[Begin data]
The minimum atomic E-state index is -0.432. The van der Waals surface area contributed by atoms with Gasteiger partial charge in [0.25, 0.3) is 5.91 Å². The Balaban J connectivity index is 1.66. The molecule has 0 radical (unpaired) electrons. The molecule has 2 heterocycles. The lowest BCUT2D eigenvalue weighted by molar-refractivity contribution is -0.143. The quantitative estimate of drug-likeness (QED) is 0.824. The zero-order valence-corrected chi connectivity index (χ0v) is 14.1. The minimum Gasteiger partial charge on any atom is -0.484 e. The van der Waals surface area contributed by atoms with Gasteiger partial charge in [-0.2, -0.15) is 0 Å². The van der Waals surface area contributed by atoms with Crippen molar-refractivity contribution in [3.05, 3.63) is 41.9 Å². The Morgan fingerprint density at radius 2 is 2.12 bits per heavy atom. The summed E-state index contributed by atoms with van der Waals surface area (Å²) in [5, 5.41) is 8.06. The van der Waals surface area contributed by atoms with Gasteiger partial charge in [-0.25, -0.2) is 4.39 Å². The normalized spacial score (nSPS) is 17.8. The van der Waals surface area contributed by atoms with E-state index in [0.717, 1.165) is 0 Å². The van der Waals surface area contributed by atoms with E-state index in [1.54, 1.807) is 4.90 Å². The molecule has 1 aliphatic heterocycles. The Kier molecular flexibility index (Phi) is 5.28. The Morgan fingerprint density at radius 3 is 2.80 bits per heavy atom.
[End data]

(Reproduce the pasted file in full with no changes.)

The minimum atomic E-state index is -0.432. The van der Waals surface area contributed by atoms with Gasteiger partial charge in [0.25, 0.3) is 5.91 Å². The Balaban J connectivity index is 1.66. The molecule has 0 radical (unpaired) electrons. The molecule has 2 heterocycles. The lowest BCUT2D eigenvalue weighted by molar-refractivity contribution is -0.143. The quantitative estimate of drug-likeness (QED) is 0.824. The zero-order valence-corrected chi connectivity index (χ0v) is 14.1. The minimum Gasteiger partial charge on any atom is -0.484 e. The van der Waals surface area contributed by atoms with Gasteiger partial charge in [-0.2, -0.15) is 0 Å². The van der Waals surface area contributed by atoms with Crippen molar-refractivity contribution in [3.05, 3.63) is 41.9 Å². The Morgan fingerprint density at radius 2 is 2.12 bits per heavy atom. The summed E-state index contributed by atoms with van der Waals surface area (Å²) in [5, 5.41) is 8.06. The van der Waals surface area contributed by atoms with Gasteiger partial charge in [-0.25, -0.2) is 4.39 Å². The normalized spacial score (nSPS) is 17.8. The van der Waals surface area contributed by atoms with E-state index in [0.717, 1.165) is 0 Å². The van der Waals surface area contributed by atoms with E-state index in [1.54, 1.807) is 4.90 Å². The molecule has 1 aliphatic heterocycles. The Kier molecular flexibility index (Phi) is 5.28. The Morgan fingerprint density at radius 3 is 2.80 bits per heavy atom.